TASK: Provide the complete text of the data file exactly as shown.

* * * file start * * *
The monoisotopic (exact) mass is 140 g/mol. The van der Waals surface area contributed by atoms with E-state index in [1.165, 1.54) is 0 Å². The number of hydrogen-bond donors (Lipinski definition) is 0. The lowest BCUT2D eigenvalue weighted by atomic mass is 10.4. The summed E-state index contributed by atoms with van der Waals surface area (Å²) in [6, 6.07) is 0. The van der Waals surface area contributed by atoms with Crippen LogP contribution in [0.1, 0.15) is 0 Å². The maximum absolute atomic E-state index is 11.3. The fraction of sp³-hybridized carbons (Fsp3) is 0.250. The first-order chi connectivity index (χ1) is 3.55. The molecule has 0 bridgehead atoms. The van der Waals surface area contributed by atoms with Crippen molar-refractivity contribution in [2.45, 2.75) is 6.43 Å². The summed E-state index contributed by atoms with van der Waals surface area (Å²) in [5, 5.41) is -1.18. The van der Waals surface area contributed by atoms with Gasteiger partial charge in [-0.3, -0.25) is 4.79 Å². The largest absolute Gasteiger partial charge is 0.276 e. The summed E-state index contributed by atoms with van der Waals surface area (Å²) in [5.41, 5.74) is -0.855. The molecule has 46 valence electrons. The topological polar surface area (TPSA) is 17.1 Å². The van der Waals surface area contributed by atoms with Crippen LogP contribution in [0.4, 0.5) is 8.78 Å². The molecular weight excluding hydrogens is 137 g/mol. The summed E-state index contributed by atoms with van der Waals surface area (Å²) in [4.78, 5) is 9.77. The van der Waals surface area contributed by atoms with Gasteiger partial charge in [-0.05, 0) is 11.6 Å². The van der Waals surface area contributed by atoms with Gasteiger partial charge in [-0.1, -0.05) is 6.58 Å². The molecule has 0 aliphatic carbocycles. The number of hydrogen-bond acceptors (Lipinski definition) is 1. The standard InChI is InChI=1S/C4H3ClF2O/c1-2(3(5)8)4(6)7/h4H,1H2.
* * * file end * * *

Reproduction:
The monoisotopic (exact) mass is 140 g/mol. The van der Waals surface area contributed by atoms with E-state index in [1.165, 1.54) is 0 Å². The number of hydrogen-bond donors (Lipinski definition) is 0. The lowest BCUT2D eigenvalue weighted by atomic mass is 10.4. The summed E-state index contributed by atoms with van der Waals surface area (Å²) in [6, 6.07) is 0. The van der Waals surface area contributed by atoms with Crippen LogP contribution in [0.1, 0.15) is 0 Å². The maximum absolute atomic E-state index is 11.3. The fraction of sp³-hybridized carbons (Fsp3) is 0.250. The first-order chi connectivity index (χ1) is 3.55. The molecule has 0 bridgehead atoms. The van der Waals surface area contributed by atoms with Crippen molar-refractivity contribution in [2.45, 2.75) is 6.43 Å². The summed E-state index contributed by atoms with van der Waals surface area (Å²) in [5, 5.41) is -1.18. The van der Waals surface area contributed by atoms with Gasteiger partial charge in [-0.3, -0.25) is 4.79 Å². The largest absolute Gasteiger partial charge is 0.276 e. The summed E-state index contributed by atoms with van der Waals surface area (Å²) in [5.41, 5.74) is -0.855. The molecule has 46 valence electrons. The topological polar surface area (TPSA) is 17.1 Å². The van der Waals surface area contributed by atoms with Crippen LogP contribution in [0.4, 0.5) is 8.78 Å². The molecular weight excluding hydrogens is 137 g/mol. The summed E-state index contributed by atoms with van der Waals surface area (Å²) in [4.78, 5) is 9.77. The van der Waals surface area contributed by atoms with Gasteiger partial charge in [-0.05, 0) is 11.6 Å². The van der Waals surface area contributed by atoms with Gasteiger partial charge in [-0.1, -0.05) is 6.58 Å². The molecule has 0 aliphatic carbocycles. The number of hydrogen-bond acceptors (Lipinski definition) is 1. The standard InChI is InChI=1S/C4H3ClF2O/c1-2(3(5)8)4(6)7/h4H,1H2.